“It hardly needs pointing out that at this moment we are in a very serious mess."

Popular posts from this blog

Mainframe to Mobile

Not one of us has a clue what the world will look like in five years’ time, yet we are all preparing for that future – As  computing power has become embedded in everything from our cars and our telephones to our financial markets, technological complexity has eclipsed our ability to comprehend it’s bigger picture impact on the shape of tomorrow.

Our intuition has been formed by a set of experiences and ideas about how things worked during a time when changes were incremental and somewhat predictable. In March 1953. there were only 53 kilobytes of high-speed RAM on the entire planet.

Today, more than 80 per cent of the value of FTSE 500* firms is ‘now dark matter’: the intangible secret recipe of success; the physical stuff companies own and their wages bill accounts for less than 20 per cent: a reversal of the pattern that once prevailed in the 1970s. Very soon, Everything at scale in this world will be managed by algorithms and data and there’s a need for effective platforms for ma…

Civilisational Data Mining

It’s a new expression I haven’t heard before. ‘Civilisational data mining.’

Let me start by putting it in some context. Every character, you or I have typed into the Google search engine or Facebook over the last decade, means something, to someone or perhaps ‘something,’ if it’s an algorithm.


In May 2014, journalists revealed that the United States National Security Agency, the NSA, was recording and archiving every single cell-phone conversation that took place in the Bahamas. In the process they managed to transform a significant proportion of a society’s day to day interactions into unstructured data; valuable information which can of course be analysed, correlated and transformed for whatever purpose the intelligence agency deems fit.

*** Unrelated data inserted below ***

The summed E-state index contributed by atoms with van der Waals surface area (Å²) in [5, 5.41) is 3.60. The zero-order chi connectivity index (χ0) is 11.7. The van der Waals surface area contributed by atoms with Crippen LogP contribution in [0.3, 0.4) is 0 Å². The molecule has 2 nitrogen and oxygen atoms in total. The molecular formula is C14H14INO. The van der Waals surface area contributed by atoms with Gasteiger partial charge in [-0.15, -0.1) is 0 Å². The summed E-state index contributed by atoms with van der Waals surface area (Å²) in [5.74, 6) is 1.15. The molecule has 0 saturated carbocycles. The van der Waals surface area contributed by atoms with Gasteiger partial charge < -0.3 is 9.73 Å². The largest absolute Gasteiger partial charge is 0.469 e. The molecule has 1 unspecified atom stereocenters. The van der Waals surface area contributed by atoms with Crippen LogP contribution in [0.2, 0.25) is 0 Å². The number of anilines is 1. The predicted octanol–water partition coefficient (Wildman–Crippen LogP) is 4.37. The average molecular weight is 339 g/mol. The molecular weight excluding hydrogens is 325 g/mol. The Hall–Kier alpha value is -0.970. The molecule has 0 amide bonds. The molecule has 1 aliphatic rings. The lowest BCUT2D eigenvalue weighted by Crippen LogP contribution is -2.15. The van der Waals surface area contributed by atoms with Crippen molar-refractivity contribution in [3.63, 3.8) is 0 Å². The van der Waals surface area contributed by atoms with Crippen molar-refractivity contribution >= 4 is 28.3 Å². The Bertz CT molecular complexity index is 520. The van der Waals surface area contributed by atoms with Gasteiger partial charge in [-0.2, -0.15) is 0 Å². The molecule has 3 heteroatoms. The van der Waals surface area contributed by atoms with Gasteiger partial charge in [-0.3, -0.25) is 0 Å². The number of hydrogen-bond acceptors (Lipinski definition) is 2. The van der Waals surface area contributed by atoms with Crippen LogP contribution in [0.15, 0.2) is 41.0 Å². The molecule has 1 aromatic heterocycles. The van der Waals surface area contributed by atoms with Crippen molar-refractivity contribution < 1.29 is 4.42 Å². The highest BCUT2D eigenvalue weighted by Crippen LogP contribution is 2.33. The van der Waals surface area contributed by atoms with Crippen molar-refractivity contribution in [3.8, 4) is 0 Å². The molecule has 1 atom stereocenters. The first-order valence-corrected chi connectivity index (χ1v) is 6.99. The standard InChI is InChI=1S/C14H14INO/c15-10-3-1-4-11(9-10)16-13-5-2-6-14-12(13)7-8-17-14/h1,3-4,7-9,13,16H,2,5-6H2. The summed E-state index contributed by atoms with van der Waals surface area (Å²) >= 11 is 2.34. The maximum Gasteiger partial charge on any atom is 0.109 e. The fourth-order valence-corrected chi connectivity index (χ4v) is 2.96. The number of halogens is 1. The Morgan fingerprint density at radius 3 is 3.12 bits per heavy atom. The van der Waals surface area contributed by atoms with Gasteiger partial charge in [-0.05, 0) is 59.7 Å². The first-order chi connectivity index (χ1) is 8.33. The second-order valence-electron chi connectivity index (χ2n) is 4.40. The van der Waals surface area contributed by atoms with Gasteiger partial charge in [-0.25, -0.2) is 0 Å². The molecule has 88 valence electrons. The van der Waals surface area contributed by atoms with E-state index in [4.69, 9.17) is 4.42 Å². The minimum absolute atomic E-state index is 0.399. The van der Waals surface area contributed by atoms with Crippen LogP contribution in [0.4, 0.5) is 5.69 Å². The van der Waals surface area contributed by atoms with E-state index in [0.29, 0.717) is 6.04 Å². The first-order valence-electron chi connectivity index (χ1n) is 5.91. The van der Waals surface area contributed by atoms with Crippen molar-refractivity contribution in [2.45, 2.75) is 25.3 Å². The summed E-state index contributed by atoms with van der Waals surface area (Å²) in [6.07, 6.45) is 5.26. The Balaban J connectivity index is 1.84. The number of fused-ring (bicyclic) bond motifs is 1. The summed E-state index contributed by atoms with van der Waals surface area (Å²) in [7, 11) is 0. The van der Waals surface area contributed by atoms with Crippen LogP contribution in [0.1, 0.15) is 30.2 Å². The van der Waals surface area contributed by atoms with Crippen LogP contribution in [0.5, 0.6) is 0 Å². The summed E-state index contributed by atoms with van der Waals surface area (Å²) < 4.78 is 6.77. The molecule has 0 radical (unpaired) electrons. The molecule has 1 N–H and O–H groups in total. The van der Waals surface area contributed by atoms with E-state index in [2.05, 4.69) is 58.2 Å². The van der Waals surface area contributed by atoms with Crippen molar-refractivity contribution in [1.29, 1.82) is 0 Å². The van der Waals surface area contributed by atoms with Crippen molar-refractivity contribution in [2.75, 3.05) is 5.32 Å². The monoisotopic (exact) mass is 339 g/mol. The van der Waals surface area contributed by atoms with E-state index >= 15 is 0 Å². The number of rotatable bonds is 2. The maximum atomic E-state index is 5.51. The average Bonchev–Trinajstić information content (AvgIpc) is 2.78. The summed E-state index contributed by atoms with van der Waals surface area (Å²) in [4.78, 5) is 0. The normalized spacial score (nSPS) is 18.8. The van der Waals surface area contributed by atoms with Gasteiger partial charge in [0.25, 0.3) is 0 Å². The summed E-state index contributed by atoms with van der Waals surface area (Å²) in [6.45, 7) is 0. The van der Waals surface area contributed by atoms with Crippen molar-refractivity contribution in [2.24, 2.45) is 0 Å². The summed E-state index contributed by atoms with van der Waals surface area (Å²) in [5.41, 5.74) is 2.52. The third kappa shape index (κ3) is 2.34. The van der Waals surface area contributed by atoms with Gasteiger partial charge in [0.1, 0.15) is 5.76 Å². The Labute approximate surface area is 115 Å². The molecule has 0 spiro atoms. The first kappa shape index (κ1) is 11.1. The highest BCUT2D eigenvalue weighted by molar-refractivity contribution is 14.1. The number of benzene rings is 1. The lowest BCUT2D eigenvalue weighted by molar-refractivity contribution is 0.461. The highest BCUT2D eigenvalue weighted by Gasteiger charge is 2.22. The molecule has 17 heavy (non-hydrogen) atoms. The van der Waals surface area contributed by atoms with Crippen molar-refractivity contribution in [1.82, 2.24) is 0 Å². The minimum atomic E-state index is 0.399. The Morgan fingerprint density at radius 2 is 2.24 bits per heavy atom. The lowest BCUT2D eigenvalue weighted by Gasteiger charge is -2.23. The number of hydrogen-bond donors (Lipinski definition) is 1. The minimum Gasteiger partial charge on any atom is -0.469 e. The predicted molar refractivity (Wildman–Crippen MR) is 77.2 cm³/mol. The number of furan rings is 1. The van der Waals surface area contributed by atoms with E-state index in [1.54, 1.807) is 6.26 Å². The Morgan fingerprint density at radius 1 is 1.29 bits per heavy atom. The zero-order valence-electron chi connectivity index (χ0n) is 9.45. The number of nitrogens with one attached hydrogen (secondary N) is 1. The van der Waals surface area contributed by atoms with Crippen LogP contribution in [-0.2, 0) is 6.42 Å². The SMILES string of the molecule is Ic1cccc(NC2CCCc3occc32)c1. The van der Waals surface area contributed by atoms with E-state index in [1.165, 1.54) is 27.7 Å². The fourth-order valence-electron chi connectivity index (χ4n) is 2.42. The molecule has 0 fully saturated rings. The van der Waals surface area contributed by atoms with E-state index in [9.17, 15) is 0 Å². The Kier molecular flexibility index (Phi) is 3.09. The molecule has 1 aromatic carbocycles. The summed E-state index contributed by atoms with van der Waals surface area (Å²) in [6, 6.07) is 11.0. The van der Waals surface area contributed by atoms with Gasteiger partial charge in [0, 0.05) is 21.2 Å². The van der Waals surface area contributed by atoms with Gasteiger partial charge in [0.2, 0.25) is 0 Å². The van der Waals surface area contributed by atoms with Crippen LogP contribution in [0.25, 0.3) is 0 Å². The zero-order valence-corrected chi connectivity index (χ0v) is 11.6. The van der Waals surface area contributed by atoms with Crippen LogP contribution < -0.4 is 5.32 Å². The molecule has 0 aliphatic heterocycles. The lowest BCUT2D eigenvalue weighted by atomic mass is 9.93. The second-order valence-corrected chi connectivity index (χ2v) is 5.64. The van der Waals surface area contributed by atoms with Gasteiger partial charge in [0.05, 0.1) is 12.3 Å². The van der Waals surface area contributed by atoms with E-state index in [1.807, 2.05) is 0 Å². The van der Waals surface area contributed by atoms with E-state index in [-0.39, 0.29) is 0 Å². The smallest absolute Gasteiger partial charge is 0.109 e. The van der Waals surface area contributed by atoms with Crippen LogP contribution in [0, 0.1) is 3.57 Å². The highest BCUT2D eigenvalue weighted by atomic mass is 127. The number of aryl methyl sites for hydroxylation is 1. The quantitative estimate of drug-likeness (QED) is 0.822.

And today, I read that a GOP-hired data company in the United States has ‘leaked’ personal information, preferences and voting intentions on… wait for it… 198 million US citizens.

Within another decade or so, the cost of sequencing the human genome …

The Big Steal

I’m not here to predict the future;” quipped the novelist, Ray Bradbury. “I’m here to prevent it.” And the future looks much like one where giant corporations who hold the most data, the fastest servers, and the greatest processing power will drive all economic growth into the second half of the century.

We live in an unprecedented time. This in the sense that nobody knows what the world will look like in twenty years; one where making confident forecasts in the face of new technologies becomes a real challenge. Before this decade is over, business leaders will face regular and complex decisions about protecting their critical information and systems as more of the existing solutions they have relied upon are exposed as inadequate.

The few real certainties we have available surround the uninterrupted march of Moore’s Law - the notion that the number of transistors in the top-of-the-line processors doubles approximately every two years - and the unpredictability of human nature. Exper…